Submitted by Blake on October 3, 2000 - 9:05am
Marcia Geyer writes \"I am seeking information (and willing to share what I receive so we\'ll all be better aware). The subject of my inquiry is, what are other academic libraries or the university I.T. staffs that support them doing to measure utilization of their local LAN and licensed gateway resources? I\'d like to establish contact with anyone who is doing measurement of either the information resources being used or the server and library\'s network resources being \"spent\" to support the information retrieval through the library -- even better, any attempts to correlate information access and resources used to facilitate it.
Read on for the details...
Submitted by Blake on October 3, 2000 - 9:01am
A Parent in Exeter, NH has started alawsuit that could determine whether a computer file that tracks Internet use in a New Hampshire public school is a public document, similar in spirit to school budgets and the minutes of school board meetings. The NY Times has the Full Story.
\"Parents have a right to see which textbooks are being used in class and which books are on the school library shelves,\" Knight, who is 44, said in an interview. \"If certain Internet Web sites are also part of the curriculum, then it\'s the prerogative of parents to see those as well.\"
Submitted by Blake on October 3, 2000 - 8:58am
The U.S. National Commission on Libraries and Information Science (NCLIS) announces the completion of the sixth public library Internet study. Public Libraries and the Internet 2000: Summary Findings and Data Tables was prepared by Dr. John Carlo Bertot and Dr. Charles R. McClure for NCLIS. The summary findings of the 2000 study are available Here (It\'s a PDF)
A few results:
Internet connectivity in public libraries is 95.7%, up from 83.6% reported in the 1998 study. Ninety-four point five (94.5) percent of public libraries provide public access to the Internet. Suburban libraries saw the largest increase in connectivity, reporting a 20% increase in public Internet connectivity since 1998. Public library outlets have nearly doubled the number of public access workstations since 1998. Seventy-five (75) percent of public library outlets have eight or fewer workstations as compared to four or fewer in 1998.
Submitted by AnnaKh on October 3, 2000 - 8:33am
Today it\'s all about legal stuff in the B Buzz
Highlights. There\'s a Slashdot discussion on UCITA on
whether or not it applies to printed books, and Amazon
takes its patent battle to an appeals court. Read on..
Submitted by Ben on October 3, 2000 - 7:48am
The St. Petersburg (Fla.) Times reports that its local libraries are doing unexpectedly well -- so well, in fact, that several libraries will have to build new facilities soon. The article credits the Internet explosion and also touts libraries as a meeting place.
When the library opened in 1992, some residents questioned the need for such a facility. It would go unused, some said.
Eight years later, city officials said they have been \"astounded\" by the thousands of people who have passed through the library\'s glass doors. The library, which officials once thought would last decades, is running out of space to accommodate its many users.
\"It\'s been a surprise for the city,\" said library director Michael Bryan.
(Full disclosure: yes, the libraries mentioned are members of my employer, and boy are we proud.)
Submitted by Blake on October 1, 2000 - 10:46pm
Prudence Cendoma Writes:
At the beginning of August,
I posted to several library listservs requesting data for
my research on
Spanish subject access to information. Unfortunately, I
have not been able to collect enough data from the 36
responses I received. However, the information I have
gathered so far is leading me
into some interesting territory, and I would like to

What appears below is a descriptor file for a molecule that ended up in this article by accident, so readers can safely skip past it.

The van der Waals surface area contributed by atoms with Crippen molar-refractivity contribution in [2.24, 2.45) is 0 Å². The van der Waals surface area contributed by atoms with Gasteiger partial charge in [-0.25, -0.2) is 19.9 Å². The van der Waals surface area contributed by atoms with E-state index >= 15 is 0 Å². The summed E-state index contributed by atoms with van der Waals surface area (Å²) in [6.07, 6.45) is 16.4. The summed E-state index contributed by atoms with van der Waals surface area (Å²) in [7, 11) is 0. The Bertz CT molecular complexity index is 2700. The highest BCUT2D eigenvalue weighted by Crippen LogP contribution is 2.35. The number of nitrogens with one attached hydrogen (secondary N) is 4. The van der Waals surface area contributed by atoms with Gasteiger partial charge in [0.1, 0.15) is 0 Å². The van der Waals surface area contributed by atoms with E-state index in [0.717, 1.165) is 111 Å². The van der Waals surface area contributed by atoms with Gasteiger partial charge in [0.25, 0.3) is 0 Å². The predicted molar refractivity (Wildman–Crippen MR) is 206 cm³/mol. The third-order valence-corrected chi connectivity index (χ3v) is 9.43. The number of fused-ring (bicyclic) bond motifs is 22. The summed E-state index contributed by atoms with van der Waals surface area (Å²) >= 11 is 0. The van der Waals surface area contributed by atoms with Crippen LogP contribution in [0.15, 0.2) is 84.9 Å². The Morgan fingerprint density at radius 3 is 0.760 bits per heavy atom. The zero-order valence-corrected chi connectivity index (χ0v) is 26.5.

continue my research. I
thought perhaps if I posted some preliminary findings
and brief background
information it would generate more interest in my
You can read on for more
details, or go directly to the online survey at:
Submitted by Blake on October 1, 2000 - 12:00pm
Mary Ann Meyers has written an excellent piece on
\"Last Thursday I posted a response to Rory
Litwin\'s \"Editor\'s Note\" in
the current issue of *Library Juice*.
writing about intellectual freedom Rory posed
questions about \"freedom
from information.\" His insights provoked a response
from me, in part,
about the question of the rights of children. In addition,
recent PubLib discussions about visual sex in libraries
and about the
ALA wrestler poster, I have been thinking about the
stance (if any) on the differences (if any) between
graphical information. So I was glad to see this posting
about PamForce\'s article on
She goes on to share her ideas on
children\'s privacy, and responds to the original article
by Pam Force.
Submitted by Blake on October 1, 2000 - 11:48am
Tim Wojcik who manages the
librarians\' section of
posted his recent interview with Janet
Swan Hill and GraceAnne DeCandido about the Core
Values task force.
\"For several years the library community has
asked itself to identify its core values. After the 1999
Congress on Professional Education recommended
that librarians core values be clarified, American Library
Association (ALA) president Sarah Long appointed a
task force to draft a core values statement for ALA
Council to review and ratify. The task force ultimately
produced five drafts of a core values statement. The fifth
draft was presented to ALA Council at the Annual
Conference in Chicago last July. It\'s a remarkable story
- this statement of core values in its journey to Chicago
and beyond. Beyond, because a statement of core
values has yet to be ratified by ALA Council. \"
Submitted by Blake on October 1, 2000 - 11:43am
Wired has a Story on Congressman Dick Armey,
and his views on filtering. Dick is in favor of filtering
software and other Net censorship measures. Bill Hart,
a retired Colorado professor, found that at least six
filtering programs blocked Armey\'s Freedom Works
site, probably because of the prolific use of the House
majority leader\'s shortened first name.
irony is that Armey is a big fan of censorware,\" said
Hart. \"I just wanted to show what a bad deal
censorware is. Not only is it wrong and ridiculous to try
to control what is seen on the Internet, censorware
doesn\'t even work properly.\"